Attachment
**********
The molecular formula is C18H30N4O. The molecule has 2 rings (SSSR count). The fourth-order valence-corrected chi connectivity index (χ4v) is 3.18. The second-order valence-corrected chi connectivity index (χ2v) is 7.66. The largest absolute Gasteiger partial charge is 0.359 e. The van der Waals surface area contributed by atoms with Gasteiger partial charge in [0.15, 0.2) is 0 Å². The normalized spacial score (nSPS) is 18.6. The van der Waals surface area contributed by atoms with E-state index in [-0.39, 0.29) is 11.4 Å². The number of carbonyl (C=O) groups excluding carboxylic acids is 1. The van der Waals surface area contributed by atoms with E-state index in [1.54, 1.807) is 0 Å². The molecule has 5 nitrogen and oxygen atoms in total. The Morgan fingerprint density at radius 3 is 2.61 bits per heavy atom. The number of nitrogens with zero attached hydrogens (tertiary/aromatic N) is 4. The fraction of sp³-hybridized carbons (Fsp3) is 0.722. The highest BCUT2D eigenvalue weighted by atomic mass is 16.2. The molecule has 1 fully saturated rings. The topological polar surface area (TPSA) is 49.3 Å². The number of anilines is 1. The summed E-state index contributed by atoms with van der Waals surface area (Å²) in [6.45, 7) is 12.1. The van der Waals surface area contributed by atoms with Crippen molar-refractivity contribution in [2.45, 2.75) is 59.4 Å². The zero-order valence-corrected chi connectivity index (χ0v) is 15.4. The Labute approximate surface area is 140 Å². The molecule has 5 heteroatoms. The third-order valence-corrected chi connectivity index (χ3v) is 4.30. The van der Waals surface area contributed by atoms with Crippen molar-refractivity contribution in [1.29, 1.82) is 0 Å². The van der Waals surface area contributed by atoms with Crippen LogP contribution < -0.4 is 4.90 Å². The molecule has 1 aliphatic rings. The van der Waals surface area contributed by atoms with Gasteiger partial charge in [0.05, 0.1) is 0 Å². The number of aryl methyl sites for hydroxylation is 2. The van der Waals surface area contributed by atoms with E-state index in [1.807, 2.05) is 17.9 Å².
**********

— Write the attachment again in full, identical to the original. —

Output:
The molecular formula is C18H30N4O. The molecule has 2 rings (SSSR count). The fourth-order valence-corrected chi connectivity index (χ4v) is 3.18. The second-order valence-corrected chi connectivity index (χ2v) is 7.66. The largest absolute Gasteiger partial charge is 0.359 e. The van der Waals surface area contributed by atoms with Gasteiger partial charge in [0.15, 0.2) is 0 Å². The normalized spacial score (nSPS) is 18.6. The van der Waals surface area contributed by atoms with E-state index in [-0.39, 0.29) is 11.4 Å². The number of carbonyl (C=O) groups excluding carboxylic acids is 1. The van der Waals surface area contributed by atoms with E-state index in [1.54, 1.807) is 0 Å². The molecule has 5 nitrogen and oxygen atoms in total. The Morgan fingerprint density at radius 3 is 2.61 bits per heavy atom. The number of nitrogens with zero attached hydrogens (tertiary/aromatic N) is 4. The fraction of sp³-hybridized carbons (Fsp3) is 0.722. The highest BCUT2D eigenvalue weighted by atomic mass is 16.2. The molecule has 1 fully saturated rings. The topological polar surface area (TPSA) is 49.3 Å². The number of anilines is 1. The summed E-state index contributed by atoms with van der Waals surface area (Å²) in [6.45, 7) is 12.1. The van der Waals surface area contributed by atoms with Crippen molar-refractivity contribution in [2.45, 2.75) is 59.4 Å². The zero-order valence-corrected chi connectivity index (χ0v) is 15.4. The Labute approximate surface area is 140 Å². The molecule has 5 heteroatoms. The third-order valence-corrected chi connectivity index (χ3v) is 4.30. The van der Waals surface area contributed by atoms with Crippen molar-refractivity contribution in [1.29, 1.82) is 0 Å². The van der Waals surface area contributed by atoms with Crippen LogP contribution < -0.4 is 4.90 Å². The molecule has 1 aliphatic rings. The van der Waals surface area contributed by atoms with Gasteiger partial charge in [0.05, 0.1) is 0 Å². The number of aryl methyl sites for hydroxylation is 2. The van der Waals surface area contributed by atoms with E-state index in [1.807, 2.05) is 17.9 Å².